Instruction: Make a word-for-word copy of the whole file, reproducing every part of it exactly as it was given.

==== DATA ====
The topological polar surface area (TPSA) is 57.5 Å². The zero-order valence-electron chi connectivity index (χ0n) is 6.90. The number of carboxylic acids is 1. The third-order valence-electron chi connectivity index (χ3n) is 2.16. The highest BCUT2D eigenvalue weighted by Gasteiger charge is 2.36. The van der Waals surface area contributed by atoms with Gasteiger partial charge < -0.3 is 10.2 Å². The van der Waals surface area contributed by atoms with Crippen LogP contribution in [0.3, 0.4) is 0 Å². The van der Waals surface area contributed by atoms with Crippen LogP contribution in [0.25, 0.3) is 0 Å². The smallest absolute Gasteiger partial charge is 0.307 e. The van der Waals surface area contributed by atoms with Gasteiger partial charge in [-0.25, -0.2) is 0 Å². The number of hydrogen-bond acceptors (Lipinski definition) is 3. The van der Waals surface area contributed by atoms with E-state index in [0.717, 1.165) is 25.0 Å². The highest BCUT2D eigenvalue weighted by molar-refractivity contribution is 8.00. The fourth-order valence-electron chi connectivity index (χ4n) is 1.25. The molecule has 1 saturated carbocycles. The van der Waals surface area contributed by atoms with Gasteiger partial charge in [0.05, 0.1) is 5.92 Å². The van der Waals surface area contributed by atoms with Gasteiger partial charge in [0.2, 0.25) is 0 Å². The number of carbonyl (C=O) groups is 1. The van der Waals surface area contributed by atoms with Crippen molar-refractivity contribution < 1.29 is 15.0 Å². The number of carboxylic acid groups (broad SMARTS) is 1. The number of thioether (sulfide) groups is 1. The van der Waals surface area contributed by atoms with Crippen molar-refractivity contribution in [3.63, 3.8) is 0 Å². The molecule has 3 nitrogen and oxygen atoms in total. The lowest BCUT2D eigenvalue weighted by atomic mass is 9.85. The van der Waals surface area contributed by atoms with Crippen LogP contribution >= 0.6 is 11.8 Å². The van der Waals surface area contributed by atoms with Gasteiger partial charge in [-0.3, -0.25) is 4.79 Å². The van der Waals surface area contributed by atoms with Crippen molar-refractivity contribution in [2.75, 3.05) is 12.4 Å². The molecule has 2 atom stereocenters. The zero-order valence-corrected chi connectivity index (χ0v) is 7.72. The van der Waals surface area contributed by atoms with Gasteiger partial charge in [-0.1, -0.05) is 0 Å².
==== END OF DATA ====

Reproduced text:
The topological polar surface area (TPSA) is 57.5 Å². The zero-order valence-electron chi connectivity index (χ0n) is 6.90. The number of carboxylic acids is 1. The third-order valence-electron chi connectivity index (χ3n) is 2.16. The highest BCUT2D eigenvalue weighted by Gasteiger charge is 2.36. The van der Waals surface area contributed by atoms with Gasteiger partial charge < -0.3 is 10.2 Å². The van der Waals surface area contributed by atoms with Crippen LogP contribution in [0.3, 0.4) is 0 Å². The van der Waals surface area contributed by atoms with Crippen LogP contribution in [0.25, 0.3) is 0 Å². The smallest absolute Gasteiger partial charge is 0.307 e. The van der Waals surface area contributed by atoms with Gasteiger partial charge in [-0.25, -0.2) is 0 Å². The number of hydrogen-bond acceptors (Lipinski definition) is 3. The van der Waals surface area contributed by atoms with E-state index in [0.717, 1.165) is 25.0 Å². The highest BCUT2D eigenvalue weighted by molar-refractivity contribution is 8.00. The fourth-order valence-electron chi connectivity index (χ4n) is 1.25. The molecule has 1 saturated carbocycles. The van der Waals surface area contributed by atoms with Gasteiger partial charge in [0.05, 0.1) is 5.92 Å². The van der Waals surface area contributed by atoms with Gasteiger partial charge in [0.2, 0.25) is 0 Å². The number of carbonyl (C=O) groups is 1. The van der Waals surface area contributed by atoms with Crippen molar-refractivity contribution < 1.29 is 15.0 Å². The number of carboxylic acid groups (broad SMARTS) is 1. The number of thioether (sulfide) groups is 1. The van der Waals surface area contributed by atoms with Crippen molar-refractivity contribution in [3.63, 3.8) is 0 Å². The molecule has 3 nitrogen and oxygen atoms in total. The lowest BCUT2D eigenvalue weighted by atomic mass is 9.85. The van der Waals surface area contributed by atoms with Crippen LogP contribution >= 0.6 is 11.8 Å². The van der Waals surface area contributed by atoms with Gasteiger partial charge in [-0.3, -0.25) is 4.79 Å². The van der Waals surface area contributed by atoms with Crippen molar-refractivity contribution in [2.75, 3.05) is 12.4 Å². The molecule has 2 atom stereocenters. The zero-order valence-corrected chi connectivity index (χ0v) is 7.72. The van der Waals surface area contributed by atoms with Gasteiger partial charge in [-0.1, -0.05) is 0 Å².